Convert image files with our easy to use and free tool. Our tool lets you upload a DPX (Digital Picture Exchange) file and from this, create a new image saved in the WEBP (WebP) format that you can then download and edit/use within image file editors or use for high definition printing applications.
Here are 2 simple steps to convert your DPX to WEBP.
First click the "Upload..." button, select your DPX file to upload. Select any configuration options. When the DPX to WEBP conversion has completed, you can download your WEBP file straight away.
We aim to process all DPX to WEBP conversions as quickly as possible, this usually takes around 5 seconds but can be more for larger more complex files so please be patient.
We aim to create the most accurate conversions with our tools. Our tools are under constant development with new features and improvements being added every week.
Yes, of course! We do not store the DPX file you submit to us. The resulting WEBP file, once created is deleted 1 hour after upload and the download link will expire after this time.
Yes! Our DPX to WEBP tool will run on any system with a modern web browser. No specialist software is needed to run any of our conversion tools.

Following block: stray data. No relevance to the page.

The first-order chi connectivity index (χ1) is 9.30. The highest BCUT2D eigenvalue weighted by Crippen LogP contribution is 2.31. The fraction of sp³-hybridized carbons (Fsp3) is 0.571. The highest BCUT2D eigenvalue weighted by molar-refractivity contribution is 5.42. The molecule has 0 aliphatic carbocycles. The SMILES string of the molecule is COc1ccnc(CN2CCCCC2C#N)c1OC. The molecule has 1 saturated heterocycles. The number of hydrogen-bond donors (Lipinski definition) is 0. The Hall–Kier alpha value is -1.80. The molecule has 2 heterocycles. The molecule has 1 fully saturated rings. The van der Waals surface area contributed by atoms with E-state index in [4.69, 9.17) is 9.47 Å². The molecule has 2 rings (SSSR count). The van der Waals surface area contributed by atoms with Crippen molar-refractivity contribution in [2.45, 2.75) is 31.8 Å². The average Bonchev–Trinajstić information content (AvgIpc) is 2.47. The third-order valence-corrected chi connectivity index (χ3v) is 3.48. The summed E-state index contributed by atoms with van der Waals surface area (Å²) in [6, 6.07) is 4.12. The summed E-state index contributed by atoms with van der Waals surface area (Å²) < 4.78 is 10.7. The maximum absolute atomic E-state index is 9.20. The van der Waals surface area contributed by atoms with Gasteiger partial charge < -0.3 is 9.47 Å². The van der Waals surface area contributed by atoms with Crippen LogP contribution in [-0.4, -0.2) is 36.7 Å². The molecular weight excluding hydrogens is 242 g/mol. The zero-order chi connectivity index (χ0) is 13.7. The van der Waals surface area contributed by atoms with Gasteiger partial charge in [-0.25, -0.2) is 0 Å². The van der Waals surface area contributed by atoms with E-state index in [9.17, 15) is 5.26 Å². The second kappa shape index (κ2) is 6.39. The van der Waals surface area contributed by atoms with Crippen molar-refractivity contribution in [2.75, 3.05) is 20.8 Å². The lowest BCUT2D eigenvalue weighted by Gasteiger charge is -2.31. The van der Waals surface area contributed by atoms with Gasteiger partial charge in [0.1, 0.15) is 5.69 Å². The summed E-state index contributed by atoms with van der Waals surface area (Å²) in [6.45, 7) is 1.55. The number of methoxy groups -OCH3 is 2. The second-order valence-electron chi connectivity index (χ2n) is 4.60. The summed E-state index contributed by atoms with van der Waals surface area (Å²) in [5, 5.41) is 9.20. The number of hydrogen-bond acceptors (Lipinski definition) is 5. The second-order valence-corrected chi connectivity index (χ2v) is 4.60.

Yes. Although you can use an Ad Blocker, if you like our DPX conversion tool please consider white-listing our site. When an Ad Blocker is enabled there are some conversion limits on some of our tools and processing/conversion times will be longer.
|Full Name||Digital Picture Exchange|
The DPX format introduced in 1994 is an image format used mainly for visual effects and for storing digital intermediate work. The format is descended form the Kodak Cineon format originally devised for use in digital cameras.
The format is most commonly used to store image color density data and is the chosen format for storing still frames for use in post-production work. The format is still used today with the format receiving its latest update in 2018 and can be opened in some 3rd party image processing software.
The WebP format created to be a successor to the JPEG image file format features enhanced lossy compression resulting in smaller files to a comparable JPEG file. The format also supports lossless compression and animations making it possible to be used as an alternative to Animated GIF's.
The format has its limitations such as a maximum width of 16384 pixels. Support for displaying WebP images is well supported within most modern web browsers, with older browsers such as Internet Explorer requiring additional plugins to display the image content.